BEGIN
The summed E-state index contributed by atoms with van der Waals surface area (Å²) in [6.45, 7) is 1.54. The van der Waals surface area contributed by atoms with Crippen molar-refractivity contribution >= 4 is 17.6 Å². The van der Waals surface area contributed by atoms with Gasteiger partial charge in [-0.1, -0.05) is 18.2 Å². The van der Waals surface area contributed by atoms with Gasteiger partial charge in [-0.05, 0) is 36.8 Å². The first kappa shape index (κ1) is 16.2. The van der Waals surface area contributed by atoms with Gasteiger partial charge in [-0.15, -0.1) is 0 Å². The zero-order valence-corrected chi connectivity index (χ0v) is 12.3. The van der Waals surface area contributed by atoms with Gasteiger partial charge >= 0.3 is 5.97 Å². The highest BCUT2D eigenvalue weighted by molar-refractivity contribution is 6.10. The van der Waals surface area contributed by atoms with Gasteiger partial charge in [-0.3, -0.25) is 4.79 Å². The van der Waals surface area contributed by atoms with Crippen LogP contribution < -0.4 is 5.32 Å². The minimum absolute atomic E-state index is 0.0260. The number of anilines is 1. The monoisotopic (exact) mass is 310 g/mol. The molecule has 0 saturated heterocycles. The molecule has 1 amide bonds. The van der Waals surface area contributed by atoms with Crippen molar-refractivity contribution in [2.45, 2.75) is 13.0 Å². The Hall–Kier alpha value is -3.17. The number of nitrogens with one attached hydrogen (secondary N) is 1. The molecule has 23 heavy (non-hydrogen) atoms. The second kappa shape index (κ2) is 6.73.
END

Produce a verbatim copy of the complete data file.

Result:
The summed E-state index contributed by atoms with van der Waals surface area (Å²) in [6.45, 7) is 1.54. The van der Waals surface area contributed by atoms with Crippen molar-refractivity contribution >= 4 is 17.6 Å². The van der Waals surface area contributed by atoms with Gasteiger partial charge in [-0.1, -0.05) is 18.2 Å². The van der Waals surface area contributed by atoms with Gasteiger partial charge in [-0.05, 0) is 36.8 Å². The first kappa shape index (κ1) is 16.2. The van der Waals surface area contributed by atoms with Gasteiger partial charge in [-0.15, -0.1) is 0 Å². The zero-order valence-corrected chi connectivity index (χ0v) is 12.3. The van der Waals surface area contributed by atoms with Gasteiger partial charge >= 0.3 is 5.97 Å². The highest BCUT2D eigenvalue weighted by molar-refractivity contribution is 6.10. The van der Waals surface area contributed by atoms with Gasteiger partial charge in [-0.3, -0.25) is 4.79 Å². The van der Waals surface area contributed by atoms with Crippen LogP contribution < -0.4 is 5.32 Å². The minimum absolute atomic E-state index is 0.0260. The number of anilines is 1. The monoisotopic (exact) mass is 310 g/mol. The molecule has 0 saturated heterocycles. The molecule has 1 amide bonds. The van der Waals surface area contributed by atoms with Crippen molar-refractivity contribution in [2.45, 2.75) is 13.0 Å². The Hall–Kier alpha value is -3.17. The number of nitrogens with one attached hydrogen (secondary N) is 1. The molecule has 23 heavy (non-hydrogen) atoms. The second kappa shape index (κ2) is 6.73.